Analyzing Ambiguity in the Standard Definition of Creativity

Thomas R. Colin


The increasingly rich and diverse literature on creativity has its core in psychology, but spans the cognitive sciences from artificial intelligence to philosophy and borrows from the wider humanities. Perhaps because of this immense breadth, there remains considerable disagreement with respect to the identity of the object of research. How to define creativity? According to the “standard definition,” creativity consists of “effectiveness and originality.” This definition is (relatively) consensual and therefore appears to capture something common to academic concepts of creativity. I conduct a conceptual analysis of the definition; thereby, I isolate and describe two ambiguities. Firstly, the definition leaves open the choice of the context and norms against which to measure originality and effectiveness. Secondly, it does not discuss the possible role of a subjective judge. My goal is not to propose yet another model of creativity, but to clearly identify the possible meanings of the word creativity in academic research. The existence of different interpretations does not necessarily reflect a fundamental disagreement about reality, but rather a failure to achieve consensus on a shared technical language. Therefore, simply recognizing and acknowledging the competition between diverse interpretations can form the basis for successful communication and for a complementary division of labor; it could improve the viability of interdisciplinary collaborations and prevent unnecessary fragmentation of the field.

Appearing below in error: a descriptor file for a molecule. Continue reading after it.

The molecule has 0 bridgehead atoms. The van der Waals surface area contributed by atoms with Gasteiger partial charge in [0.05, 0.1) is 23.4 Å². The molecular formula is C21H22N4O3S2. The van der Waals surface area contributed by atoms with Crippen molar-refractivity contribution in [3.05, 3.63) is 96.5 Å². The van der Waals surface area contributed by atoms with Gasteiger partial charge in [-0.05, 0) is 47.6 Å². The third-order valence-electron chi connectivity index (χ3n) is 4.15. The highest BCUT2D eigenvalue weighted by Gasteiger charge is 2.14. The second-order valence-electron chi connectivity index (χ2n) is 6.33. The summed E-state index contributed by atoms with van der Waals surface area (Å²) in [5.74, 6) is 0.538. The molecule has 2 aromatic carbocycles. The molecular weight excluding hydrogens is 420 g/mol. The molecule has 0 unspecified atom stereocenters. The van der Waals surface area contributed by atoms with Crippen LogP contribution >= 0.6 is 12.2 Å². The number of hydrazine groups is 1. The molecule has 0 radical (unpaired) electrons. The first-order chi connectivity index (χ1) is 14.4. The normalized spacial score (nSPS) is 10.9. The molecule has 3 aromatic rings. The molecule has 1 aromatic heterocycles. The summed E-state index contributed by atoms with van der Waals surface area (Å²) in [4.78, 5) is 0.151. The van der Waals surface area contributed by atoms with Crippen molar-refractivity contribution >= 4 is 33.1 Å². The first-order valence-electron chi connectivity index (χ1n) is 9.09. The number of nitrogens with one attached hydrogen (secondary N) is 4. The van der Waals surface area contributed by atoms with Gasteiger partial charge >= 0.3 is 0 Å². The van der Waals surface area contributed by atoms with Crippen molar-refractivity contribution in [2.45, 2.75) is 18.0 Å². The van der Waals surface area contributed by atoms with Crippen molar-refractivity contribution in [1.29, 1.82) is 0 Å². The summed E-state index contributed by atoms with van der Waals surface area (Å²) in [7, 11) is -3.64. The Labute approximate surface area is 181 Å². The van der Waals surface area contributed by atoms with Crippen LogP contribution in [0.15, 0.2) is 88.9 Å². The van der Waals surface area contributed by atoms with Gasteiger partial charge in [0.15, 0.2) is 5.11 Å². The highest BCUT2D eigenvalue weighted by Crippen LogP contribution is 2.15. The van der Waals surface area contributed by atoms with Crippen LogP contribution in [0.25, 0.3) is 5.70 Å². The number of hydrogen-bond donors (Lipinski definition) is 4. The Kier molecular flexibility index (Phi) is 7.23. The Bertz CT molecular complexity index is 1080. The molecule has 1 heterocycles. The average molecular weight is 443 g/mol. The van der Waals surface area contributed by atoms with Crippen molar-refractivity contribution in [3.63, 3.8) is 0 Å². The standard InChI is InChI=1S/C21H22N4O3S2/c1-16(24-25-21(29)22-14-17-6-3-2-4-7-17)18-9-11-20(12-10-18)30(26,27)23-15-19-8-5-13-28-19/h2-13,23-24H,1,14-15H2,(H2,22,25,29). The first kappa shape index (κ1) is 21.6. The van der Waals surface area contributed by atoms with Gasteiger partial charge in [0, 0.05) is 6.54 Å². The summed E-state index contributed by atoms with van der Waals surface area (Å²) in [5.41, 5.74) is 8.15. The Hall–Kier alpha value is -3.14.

creativity; definition

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